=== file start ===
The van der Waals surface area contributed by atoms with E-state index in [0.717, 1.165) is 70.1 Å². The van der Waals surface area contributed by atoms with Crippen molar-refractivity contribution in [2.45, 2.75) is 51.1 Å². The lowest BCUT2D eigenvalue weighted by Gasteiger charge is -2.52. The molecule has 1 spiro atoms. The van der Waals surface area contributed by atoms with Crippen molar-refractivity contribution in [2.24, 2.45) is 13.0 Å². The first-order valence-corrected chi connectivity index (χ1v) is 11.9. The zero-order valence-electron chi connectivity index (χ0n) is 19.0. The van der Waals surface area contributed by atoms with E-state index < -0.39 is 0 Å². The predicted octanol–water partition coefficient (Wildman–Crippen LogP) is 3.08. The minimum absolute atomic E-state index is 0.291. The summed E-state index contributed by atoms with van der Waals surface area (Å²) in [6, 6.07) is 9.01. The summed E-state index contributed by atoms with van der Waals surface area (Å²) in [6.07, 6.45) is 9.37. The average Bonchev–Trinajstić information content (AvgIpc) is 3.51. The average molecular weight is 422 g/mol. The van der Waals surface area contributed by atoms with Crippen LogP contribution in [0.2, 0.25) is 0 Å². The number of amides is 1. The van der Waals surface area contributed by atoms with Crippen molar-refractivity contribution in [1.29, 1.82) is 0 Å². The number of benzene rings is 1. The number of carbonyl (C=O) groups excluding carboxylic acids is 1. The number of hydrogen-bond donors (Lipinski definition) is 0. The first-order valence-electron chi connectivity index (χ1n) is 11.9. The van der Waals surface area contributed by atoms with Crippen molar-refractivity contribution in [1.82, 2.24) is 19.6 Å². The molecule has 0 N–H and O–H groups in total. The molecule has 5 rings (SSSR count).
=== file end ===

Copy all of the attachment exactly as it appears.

The van der Waals surface area contributed by atoms with E-state index in [0.717, 1.165) is 70.1 Å². The van der Waals surface area contributed by atoms with Crippen molar-refractivity contribution in [2.45, 2.75) is 51.1 Å². The lowest BCUT2D eigenvalue weighted by Gasteiger charge is -2.52. The molecule has 1 spiro atoms. The van der Waals surface area contributed by atoms with Crippen molar-refractivity contribution in [2.24, 2.45) is 13.0 Å². The first-order valence-corrected chi connectivity index (χ1v) is 11.9. The zero-order valence-electron chi connectivity index (χ0n) is 19.0. The van der Waals surface area contributed by atoms with E-state index < -0.39 is 0 Å². The predicted octanol–water partition coefficient (Wildman–Crippen LogP) is 3.08. The minimum absolute atomic E-state index is 0.291. The summed E-state index contributed by atoms with van der Waals surface area (Å²) in [6, 6.07) is 9.01. The summed E-state index contributed by atoms with van der Waals surface area (Å²) in [6.07, 6.45) is 9.37. The average Bonchev–Trinajstić information content (AvgIpc) is 3.51. The average molecular weight is 422 g/mol. The van der Waals surface area contributed by atoms with Crippen LogP contribution in [0.2, 0.25) is 0 Å². The number of amides is 1. The van der Waals surface area contributed by atoms with Crippen molar-refractivity contribution in [1.29, 1.82) is 0 Å². The number of benzene rings is 1. The number of carbonyl (C=O) groups excluding carboxylic acids is 1. The number of hydrogen-bond donors (Lipinski definition) is 0. The first-order valence-electron chi connectivity index (χ1n) is 11.9. The van der Waals surface area contributed by atoms with Crippen molar-refractivity contribution in [1.82, 2.24) is 19.6 Å². The molecule has 0 N–H and O–H groups in total. The molecule has 5 rings (SSSR count).